She asked a question online and received emails telling her to die.


A YouTube search for the term “Pretty or ugly video” brings up 216,000 results.

One video, published in January 2014, features a girl who looks around 15 and the caption: “People tell me I’m ugly all the time. I just want the god honest truth from you, am I ugly or am I an average girl, or am I a pretty girl?”

“What features are wrong with me and what features do I have that are good?”

In another video, a young woman in heavy eye makeup smiles hopefully at the camera, perched on the edge of her bed.

“I dunno my freinds (sic) always say i’m pretty but deep down inside I feel Like I can approve (sic) myself more!,” the caption accomanying the video reads.

“What you guys think?”

It’s a trend sure to strike fear in the heart of any young girl.

Teens and pre-teens are asking complete strangers to rate their appearance — posting videos on YouTube and asking commenters to decide if they’re ‘pretty or ugly’.

The unnerving trend has been highlighted by performance artist Louise Orwin, who recently wrote on her website that she first encountered videos of this sort in 2012, when she clicked on a YouTube video ‘with its juvenile text-speak title: “Pretty/UGLY PLZ TELL ME!”‘

“I first thought must be a joke. But a few minutes into the video, the searing honesty and anxiety of the author struck me. (The girl in the video) couldn’t have been older than 12 or 13,” she said.

Louise Orwin, appearing on Sunrise.

The 27-year-old London-based artist and researcher told Sunrise yesterday she became curious to know why these girls were posting the videos, what the effects were and what the trend meant for feminism today — so she posed as a teenager, posted a series of ‘pretty or ugly’ videos online, and documented the shocking responses.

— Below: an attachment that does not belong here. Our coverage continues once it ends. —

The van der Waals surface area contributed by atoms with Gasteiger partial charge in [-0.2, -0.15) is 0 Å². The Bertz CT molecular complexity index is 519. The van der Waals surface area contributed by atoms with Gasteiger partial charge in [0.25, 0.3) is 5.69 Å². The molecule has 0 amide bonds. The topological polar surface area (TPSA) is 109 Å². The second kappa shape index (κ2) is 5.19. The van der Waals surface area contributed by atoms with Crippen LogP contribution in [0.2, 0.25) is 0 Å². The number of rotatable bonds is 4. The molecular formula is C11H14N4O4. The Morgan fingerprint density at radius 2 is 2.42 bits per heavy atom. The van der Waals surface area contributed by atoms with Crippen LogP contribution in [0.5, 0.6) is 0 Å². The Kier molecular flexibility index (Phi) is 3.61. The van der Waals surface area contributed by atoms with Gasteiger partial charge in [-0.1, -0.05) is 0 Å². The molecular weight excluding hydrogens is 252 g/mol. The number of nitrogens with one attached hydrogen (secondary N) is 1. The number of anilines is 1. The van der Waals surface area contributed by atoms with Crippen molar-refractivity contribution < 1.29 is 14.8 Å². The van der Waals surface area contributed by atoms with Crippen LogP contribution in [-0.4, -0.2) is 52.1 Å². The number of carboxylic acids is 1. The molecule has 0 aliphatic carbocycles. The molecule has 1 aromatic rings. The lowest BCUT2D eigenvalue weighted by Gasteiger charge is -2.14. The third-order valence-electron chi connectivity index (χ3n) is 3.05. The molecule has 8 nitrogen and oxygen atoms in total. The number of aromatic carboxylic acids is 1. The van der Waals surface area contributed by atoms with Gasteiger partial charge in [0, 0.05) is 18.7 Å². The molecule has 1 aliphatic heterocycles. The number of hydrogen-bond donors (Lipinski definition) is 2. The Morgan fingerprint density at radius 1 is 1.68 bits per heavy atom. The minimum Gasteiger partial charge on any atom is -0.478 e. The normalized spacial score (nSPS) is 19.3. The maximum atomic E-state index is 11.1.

“Within a week one of them went viral, and I remember waking up one morning to just torrents of abuse,” she said.

“I think I had about 200 email notications in my inbox that morning. They were telling me that i should get my nose fixed, that I should go kill myself,” she said.

She said the experience stung, even as an adult with a more reasoned perspective on body image issues.

“It was hard. I’m 27 years old, I had that level of distance, and yet to me that was just so hard to take,” she said.

Orwin has written on her website that she was also ‘sent many inappropriate messages from older men’ after posting the videos.

She estimates the average age of authors of these kind of videos to be 9-13 years.

Louise, who has now created a live performance, Pretty Ugly, based on her research, also interviewed a number of teenage girls as part of the project. Interestingly, she said many of those girls ‘found the trend perturbing’ — even those who admitted to participating in the videos.

“What I found extremely interesting was that there seemed to be a sense of guilt surrounding the importance placed upon looks by these girls,” she said.

“In many of the interviews I found the girls answering that they knew they shouldnt see looking good as an important part of their lives, but that it was almost necessary: ‘to get higher socially’, ‘to talk to boys’, ‘to feel good’.”

What would you do if a teenage girl you knew posted a ‘pretty or ugly’ video online? Is this the first you’ve heard of this trend?

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